Mechanism of Action

Integrase is an HIV-1 encoded enzyme that is required for viral replication. Inhibition of integrase prevents the integration of HIV-1 DNA into host genomic DNA, blocking the formation of the HIV-1 provirus and propagation of the viral infection. Elvitegravir does not inhibit human topoisomerases I or II.

Pharmacokinetics (Adult Data Unless Noted)

Absorption: AUC increases with food

Protein binding: 99%

Metabolism: Hepatic via CYP3A enzymes and also hepatic glucuronidation mediated by UGT1A1/3

Half-life elimination: Terminal: ~9 hours

Time to peak, plasma: ~4 hours

Excretion: Feces (~95%); urine (~7%)

Brand Names: International
International Brand Names by Country
For country code abbreviations (show table)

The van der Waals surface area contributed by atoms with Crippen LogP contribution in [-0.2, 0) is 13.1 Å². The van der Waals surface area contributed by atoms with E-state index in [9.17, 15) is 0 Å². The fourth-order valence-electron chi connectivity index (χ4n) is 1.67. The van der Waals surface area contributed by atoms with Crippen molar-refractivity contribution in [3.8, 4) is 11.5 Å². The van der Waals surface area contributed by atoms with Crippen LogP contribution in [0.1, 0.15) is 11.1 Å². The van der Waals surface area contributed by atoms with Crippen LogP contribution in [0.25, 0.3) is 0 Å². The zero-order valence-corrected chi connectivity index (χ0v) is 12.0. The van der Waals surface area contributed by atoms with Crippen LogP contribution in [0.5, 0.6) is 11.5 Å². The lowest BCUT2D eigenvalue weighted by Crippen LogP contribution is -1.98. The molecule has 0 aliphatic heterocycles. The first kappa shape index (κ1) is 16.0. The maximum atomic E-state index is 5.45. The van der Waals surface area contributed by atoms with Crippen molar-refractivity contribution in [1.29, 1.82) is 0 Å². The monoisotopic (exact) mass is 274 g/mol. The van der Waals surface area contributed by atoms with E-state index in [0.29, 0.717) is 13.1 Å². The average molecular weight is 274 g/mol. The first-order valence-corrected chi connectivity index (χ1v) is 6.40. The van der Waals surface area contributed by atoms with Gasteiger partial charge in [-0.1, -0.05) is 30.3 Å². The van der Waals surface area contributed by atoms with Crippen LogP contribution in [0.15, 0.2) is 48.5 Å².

• (AT) Austria: Vitekta;
  • (GB) United Kingdom: Vitekta;
  • (PR) Puerto Rico: Vitekta;
  • (RO) Romania: Vitekta;
  • (SE) Sweden: Vitekta
  1. O'Halloran JA, Sahrmann J, Parra-Rodriguez L, et al. Integrase strand transfer inhibitors are associated with incident diabetes mellitus in people with HIV. Clin Infect Dis. 2022;ciac355. doi:10.1093/cid/ciac355 [PubMed 35521785]
  2. US Department of Health and Human Services (HHS) Panel on Treatment of HIV During Pregnancy and Prevention of Perinatal Transmission. Recommendations for the use of antiretroviral drugs during pregnancy and interventions to reduce perinatal HIV transmission in the United States. https://clinicalinfo.hiv.gov/en/guidelines/perinatal/whats-new. Updated January 31, 2023. Accessed February 23, 2023.
  3. Vitekta (elvitegravir) [prescribing information]. Foster City, CA: Gilead Sciences; July 2015.
  4. Wijting IEA, Wit FWNM, Rokx C, et al. Immune reconstitution inflammatory syndrome in HIV infected late presenters starting integrase inhibitor containing antiretroviral therapy. EClinicalMedicine. 2019;17:100210. doi:10.1016/j.eclinm.2019.11.003 [PubMed 31891143]